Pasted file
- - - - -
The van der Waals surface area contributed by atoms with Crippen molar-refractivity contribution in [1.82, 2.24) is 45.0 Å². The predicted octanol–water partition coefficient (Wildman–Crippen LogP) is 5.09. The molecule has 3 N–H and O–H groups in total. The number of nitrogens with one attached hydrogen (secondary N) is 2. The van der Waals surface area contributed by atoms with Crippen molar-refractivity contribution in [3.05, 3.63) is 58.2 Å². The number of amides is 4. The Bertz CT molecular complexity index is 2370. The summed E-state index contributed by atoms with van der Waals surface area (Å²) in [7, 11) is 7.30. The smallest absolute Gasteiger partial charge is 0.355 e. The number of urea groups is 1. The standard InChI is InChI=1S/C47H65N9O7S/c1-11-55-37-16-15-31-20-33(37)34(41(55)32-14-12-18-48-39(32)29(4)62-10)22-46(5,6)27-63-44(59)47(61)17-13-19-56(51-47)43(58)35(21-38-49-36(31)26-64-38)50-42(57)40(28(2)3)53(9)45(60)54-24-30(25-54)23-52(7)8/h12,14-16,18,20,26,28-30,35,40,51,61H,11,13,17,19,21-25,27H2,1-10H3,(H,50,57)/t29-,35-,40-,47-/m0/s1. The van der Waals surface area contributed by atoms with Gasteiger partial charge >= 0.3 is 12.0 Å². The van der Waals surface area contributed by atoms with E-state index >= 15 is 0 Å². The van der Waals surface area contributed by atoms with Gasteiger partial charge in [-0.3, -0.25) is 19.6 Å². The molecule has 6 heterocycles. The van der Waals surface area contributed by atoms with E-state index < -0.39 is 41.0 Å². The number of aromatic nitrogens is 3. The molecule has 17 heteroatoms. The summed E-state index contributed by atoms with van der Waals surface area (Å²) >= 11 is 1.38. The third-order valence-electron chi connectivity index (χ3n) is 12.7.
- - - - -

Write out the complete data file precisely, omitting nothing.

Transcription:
The van der Waals surface area contributed by atoms with Crippen molar-refractivity contribution in [1.82, 2.24) is 45.0 Å². The predicted octanol–water partition coefficient (Wildman–Crippen LogP) is 5.09. The molecule has 3 N–H and O–H groups in total. The number of nitrogens with one attached hydrogen (secondary N) is 2. The van der Waals surface area contributed by atoms with Crippen molar-refractivity contribution in [3.05, 3.63) is 58.2 Å². The number of amides is 4. The Bertz CT molecular complexity index is 2370. The summed E-state index contributed by atoms with van der Waals surface area (Å²) in [7, 11) is 7.30. The smallest absolute Gasteiger partial charge is 0.355 e. The number of urea groups is 1. The standard InChI is InChI=1S/C47H65N9O7S/c1-11-55-37-16-15-31-20-33(37)34(41(55)32-14-12-18-48-39(32)29(4)62-10)22-46(5,6)27-63-44(59)47(61)17-13-19-56(51-47)43(58)35(21-38-49-36(31)26-64-38)50-42(57)40(28(2)3)53(9)45(60)54-24-30(25-54)23-52(7)8/h12,14-16,18,20,26,28-30,35,40,51,61H,11,13,17,19,21-25,27H2,1-10H3,(H,50,57)/t29-,35-,40-,47-/m0/s1. The van der Waals surface area contributed by atoms with Gasteiger partial charge >= 0.3 is 12.0 Å². The van der Waals surface area contributed by atoms with E-state index >= 15 is 0 Å². The van der Waals surface area contributed by atoms with Gasteiger partial charge in [-0.3, -0.25) is 19.6 Å². The molecule has 6 heterocycles. The van der Waals surface area contributed by atoms with E-state index < -0.39 is 41.0 Å². The number of aromatic nitrogens is 3. The molecule has 17 heteroatoms. The summed E-state index contributed by atoms with van der Waals surface area (Å²) >= 11 is 1.38. The third-order valence-electron chi connectivity index (χ3n) is 12.7.